Afghan voters turn up for runoff election despite Taliban threats

By Kyle Johnson,

Voters in Afghanistan once again visited the polls on Saturday for the country's runoff election, despite threats from the Taliban.

The Taliban has tried to interrupt the presidential elections in the country, but were unable to scare away voters the first time and appear to have once again failed, reports Reuters. Election commission chief Ahmad Yousuf Nuristani said that the same number of voters as last time went to the polls this time.

Nuristani said, "Turnout in today's election was estimated more than seven million," which is impressive since Afghanistan has 12 million eligible voters.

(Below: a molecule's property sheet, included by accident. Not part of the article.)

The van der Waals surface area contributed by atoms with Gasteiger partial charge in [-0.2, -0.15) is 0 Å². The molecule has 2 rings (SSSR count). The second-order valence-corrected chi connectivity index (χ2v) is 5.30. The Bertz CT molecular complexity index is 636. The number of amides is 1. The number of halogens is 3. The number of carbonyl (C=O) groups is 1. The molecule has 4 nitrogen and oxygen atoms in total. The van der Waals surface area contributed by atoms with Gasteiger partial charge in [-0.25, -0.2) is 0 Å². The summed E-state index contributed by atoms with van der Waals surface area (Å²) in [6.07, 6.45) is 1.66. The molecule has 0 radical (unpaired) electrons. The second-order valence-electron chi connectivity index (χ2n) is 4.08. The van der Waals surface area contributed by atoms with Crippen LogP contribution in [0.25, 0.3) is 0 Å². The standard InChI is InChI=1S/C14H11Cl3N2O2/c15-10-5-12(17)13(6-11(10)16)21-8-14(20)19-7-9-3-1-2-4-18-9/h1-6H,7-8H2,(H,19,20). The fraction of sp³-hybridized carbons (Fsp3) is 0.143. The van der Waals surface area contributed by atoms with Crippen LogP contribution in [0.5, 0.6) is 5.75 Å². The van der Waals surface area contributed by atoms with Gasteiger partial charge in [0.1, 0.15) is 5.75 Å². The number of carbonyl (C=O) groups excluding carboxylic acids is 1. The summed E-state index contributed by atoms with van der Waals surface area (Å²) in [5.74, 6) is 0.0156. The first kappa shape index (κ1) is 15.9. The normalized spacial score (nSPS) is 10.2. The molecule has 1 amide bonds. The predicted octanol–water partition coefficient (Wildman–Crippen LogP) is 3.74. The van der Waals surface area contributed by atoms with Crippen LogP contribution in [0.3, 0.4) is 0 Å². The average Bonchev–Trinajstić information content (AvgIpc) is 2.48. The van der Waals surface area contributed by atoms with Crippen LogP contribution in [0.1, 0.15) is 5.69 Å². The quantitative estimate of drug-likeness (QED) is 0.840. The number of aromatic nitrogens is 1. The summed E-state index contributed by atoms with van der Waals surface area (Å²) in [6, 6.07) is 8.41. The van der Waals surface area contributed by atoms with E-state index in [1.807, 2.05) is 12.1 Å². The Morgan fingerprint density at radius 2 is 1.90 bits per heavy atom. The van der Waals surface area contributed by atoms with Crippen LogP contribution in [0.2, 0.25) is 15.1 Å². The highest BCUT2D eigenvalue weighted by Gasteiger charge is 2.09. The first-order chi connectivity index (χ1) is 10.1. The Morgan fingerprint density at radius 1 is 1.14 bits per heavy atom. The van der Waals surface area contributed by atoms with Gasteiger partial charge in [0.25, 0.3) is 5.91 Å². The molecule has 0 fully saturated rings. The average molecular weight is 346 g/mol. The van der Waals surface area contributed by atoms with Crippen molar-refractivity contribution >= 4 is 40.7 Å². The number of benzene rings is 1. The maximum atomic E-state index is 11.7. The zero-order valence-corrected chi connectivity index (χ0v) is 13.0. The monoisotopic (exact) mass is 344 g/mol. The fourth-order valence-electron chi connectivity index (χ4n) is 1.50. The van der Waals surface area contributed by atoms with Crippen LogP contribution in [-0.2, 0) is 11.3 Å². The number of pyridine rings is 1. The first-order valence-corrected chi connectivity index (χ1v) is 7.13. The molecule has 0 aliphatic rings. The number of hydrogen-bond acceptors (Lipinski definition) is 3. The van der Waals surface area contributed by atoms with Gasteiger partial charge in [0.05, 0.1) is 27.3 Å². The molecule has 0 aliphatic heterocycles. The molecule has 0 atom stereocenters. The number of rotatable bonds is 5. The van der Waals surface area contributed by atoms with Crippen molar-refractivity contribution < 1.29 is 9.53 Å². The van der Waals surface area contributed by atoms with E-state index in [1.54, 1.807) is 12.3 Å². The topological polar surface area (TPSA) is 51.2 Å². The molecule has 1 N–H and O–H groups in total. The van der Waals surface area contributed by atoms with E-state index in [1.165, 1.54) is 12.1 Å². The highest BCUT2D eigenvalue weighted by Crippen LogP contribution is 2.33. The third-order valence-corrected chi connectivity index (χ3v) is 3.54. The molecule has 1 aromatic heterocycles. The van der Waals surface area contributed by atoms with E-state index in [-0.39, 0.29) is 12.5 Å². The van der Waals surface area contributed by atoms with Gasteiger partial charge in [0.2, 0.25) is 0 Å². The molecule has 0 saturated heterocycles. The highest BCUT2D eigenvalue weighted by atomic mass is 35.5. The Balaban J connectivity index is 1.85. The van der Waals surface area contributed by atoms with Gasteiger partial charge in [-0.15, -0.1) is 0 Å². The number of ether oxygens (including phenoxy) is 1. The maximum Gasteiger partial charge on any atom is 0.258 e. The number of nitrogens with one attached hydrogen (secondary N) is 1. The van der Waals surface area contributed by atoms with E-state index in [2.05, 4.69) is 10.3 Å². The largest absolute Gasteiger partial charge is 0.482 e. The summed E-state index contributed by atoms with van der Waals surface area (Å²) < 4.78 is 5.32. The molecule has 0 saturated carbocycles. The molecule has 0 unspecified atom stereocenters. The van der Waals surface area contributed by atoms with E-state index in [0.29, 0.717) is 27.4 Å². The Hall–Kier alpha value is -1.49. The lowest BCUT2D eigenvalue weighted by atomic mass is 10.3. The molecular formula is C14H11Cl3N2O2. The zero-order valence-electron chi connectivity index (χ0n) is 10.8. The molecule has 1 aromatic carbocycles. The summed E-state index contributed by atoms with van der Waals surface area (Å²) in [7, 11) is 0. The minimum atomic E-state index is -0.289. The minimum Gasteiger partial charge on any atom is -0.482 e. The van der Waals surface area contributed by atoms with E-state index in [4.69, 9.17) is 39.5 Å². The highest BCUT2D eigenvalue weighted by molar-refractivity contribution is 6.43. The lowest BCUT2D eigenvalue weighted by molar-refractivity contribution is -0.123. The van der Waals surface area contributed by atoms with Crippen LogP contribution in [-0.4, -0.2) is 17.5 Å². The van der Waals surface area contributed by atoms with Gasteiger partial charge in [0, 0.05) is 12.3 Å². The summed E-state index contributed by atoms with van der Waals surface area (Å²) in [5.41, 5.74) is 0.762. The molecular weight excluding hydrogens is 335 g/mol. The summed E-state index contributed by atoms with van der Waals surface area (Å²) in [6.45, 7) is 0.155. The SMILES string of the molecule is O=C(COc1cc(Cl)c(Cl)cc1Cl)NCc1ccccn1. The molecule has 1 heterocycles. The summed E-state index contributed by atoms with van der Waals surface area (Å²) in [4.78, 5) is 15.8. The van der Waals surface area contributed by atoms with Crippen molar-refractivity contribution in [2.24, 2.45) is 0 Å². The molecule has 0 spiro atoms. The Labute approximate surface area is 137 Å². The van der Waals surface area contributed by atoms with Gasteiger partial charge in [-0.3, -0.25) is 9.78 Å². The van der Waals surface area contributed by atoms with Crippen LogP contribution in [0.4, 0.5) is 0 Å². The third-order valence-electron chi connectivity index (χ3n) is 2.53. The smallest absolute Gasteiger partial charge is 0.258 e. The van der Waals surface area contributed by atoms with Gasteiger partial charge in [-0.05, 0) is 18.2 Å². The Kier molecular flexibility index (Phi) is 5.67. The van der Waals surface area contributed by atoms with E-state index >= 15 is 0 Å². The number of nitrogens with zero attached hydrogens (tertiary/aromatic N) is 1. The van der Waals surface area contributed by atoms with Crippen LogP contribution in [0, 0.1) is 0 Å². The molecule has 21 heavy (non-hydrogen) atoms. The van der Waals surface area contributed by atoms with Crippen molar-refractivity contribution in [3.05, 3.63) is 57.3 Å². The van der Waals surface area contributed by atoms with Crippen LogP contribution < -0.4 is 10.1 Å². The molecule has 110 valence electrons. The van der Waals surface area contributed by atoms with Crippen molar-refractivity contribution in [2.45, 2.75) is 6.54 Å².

To win the first round of elections, candidates needed at least 50 percent of the vote, but none were able to pass that bar, so a runoff election was held between Abdullah Abdullah and Ashraf Ghani. The winner of this election will succeed current-President Hamid Karzai.

According to NBC News, insurgents attempted to attack polling sites using bombs and firearms. Deputy interior minister for security Gen. Ayub Salangi said that 21 people were killed because of the attacks.

Nineteen Taliban fighters were also killed, while more than 100 civilians and security personal suffered injuries.

Despite the violence, voters appeared happy they had a chance to vote on the country's leadership. "Under the Taliban, we even have not seen the picture of the guy who was ruling us, but now we have the power to choose our president," voter Ghulam Rasoul said. "It is a great day and I feel empowered."



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